The European Union as mistake - realizations of European unity


  • Malcolm MacLaren



The European Union (EU) is the latest in a long line of failed attempts at European unity. Motivated by adverse experience, its founders proscribed a political and legal form for ‘Europe’, and their followers have sought to impose order and to effect integration. As predictable as the attempt has been the failure (attested by the frequent, complex, unresolved crises). It is not merely that the circumstances, conditions, and concerns have markedly changed (and continue to change) over time; it is more that ‘Europe’ cannot be successfully subjected to such schemes.

Considered constructively, the experience of the EU offers insights into the process of constituting a polity. The first and last is the insight that unification is an iterative process, not an outcome; an ‘ever closer union’ is not an end state (literally or figuratively). These lie partly in the inescapably contextual nature of attempts at unifying Europe, each attempt being contingent on the circumstances etc. prevailing. A common will to order and belief in societal malleability may be present at particular periods among particular European elites (be they driven by functionalism, megalomania, or otherwise). However, determinative is the reality that no such schemes are realizable. The political and legal forms that might be suitable to the challenge of constituting the polity exceed our cognitive grasp. ‘Europe’ is too untidy and too fissiparous to be ruled through deliberation. Invariably, the best-laid plans of European statesmen have gone, and will go, awry.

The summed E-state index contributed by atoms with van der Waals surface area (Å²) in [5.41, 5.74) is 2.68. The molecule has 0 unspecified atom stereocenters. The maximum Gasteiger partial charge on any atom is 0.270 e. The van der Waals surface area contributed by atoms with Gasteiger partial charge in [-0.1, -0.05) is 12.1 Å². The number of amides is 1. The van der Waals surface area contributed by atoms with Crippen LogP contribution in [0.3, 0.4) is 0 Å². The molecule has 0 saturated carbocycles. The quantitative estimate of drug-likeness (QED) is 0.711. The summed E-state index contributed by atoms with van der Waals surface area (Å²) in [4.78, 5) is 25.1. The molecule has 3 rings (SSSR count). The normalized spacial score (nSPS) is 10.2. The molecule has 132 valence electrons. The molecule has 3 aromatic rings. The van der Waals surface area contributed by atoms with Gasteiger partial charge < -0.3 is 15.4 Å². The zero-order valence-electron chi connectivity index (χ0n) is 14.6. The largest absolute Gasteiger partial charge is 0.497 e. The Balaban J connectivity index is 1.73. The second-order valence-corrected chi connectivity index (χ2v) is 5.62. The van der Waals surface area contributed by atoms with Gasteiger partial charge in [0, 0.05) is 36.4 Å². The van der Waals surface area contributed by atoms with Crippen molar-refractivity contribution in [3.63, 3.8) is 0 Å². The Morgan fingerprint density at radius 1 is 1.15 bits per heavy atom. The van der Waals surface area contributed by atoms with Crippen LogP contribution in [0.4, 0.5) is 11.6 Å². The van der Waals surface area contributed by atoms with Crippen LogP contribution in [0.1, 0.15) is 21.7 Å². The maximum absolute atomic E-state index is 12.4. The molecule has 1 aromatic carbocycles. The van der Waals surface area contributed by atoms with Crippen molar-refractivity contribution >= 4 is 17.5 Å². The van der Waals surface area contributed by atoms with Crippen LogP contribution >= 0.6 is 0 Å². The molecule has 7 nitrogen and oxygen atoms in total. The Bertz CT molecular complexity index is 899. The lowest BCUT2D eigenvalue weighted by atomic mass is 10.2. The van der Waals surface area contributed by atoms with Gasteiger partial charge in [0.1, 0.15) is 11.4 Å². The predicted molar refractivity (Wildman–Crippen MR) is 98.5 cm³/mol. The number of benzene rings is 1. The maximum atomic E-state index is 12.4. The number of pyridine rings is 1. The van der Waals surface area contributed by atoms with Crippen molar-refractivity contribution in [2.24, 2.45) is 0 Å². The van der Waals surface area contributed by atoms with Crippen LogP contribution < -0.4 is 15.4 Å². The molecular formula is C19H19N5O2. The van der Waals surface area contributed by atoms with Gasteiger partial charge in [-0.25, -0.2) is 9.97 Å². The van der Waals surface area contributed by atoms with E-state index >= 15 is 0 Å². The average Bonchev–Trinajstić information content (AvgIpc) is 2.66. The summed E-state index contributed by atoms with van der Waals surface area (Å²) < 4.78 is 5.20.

In this essay, I consider the meaning of European unification, not so much according to the normative or empirical details of given attempts, as according to the epistemological magnitude of repeated failures. In the way of conclusion, I will pointedly not propose a way out of the contemporary crises etc. or an own project for European unity.


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MacLaren , M. (2019). The European Union as mistake - realizations of European unity. Conexus, 2, 196–211.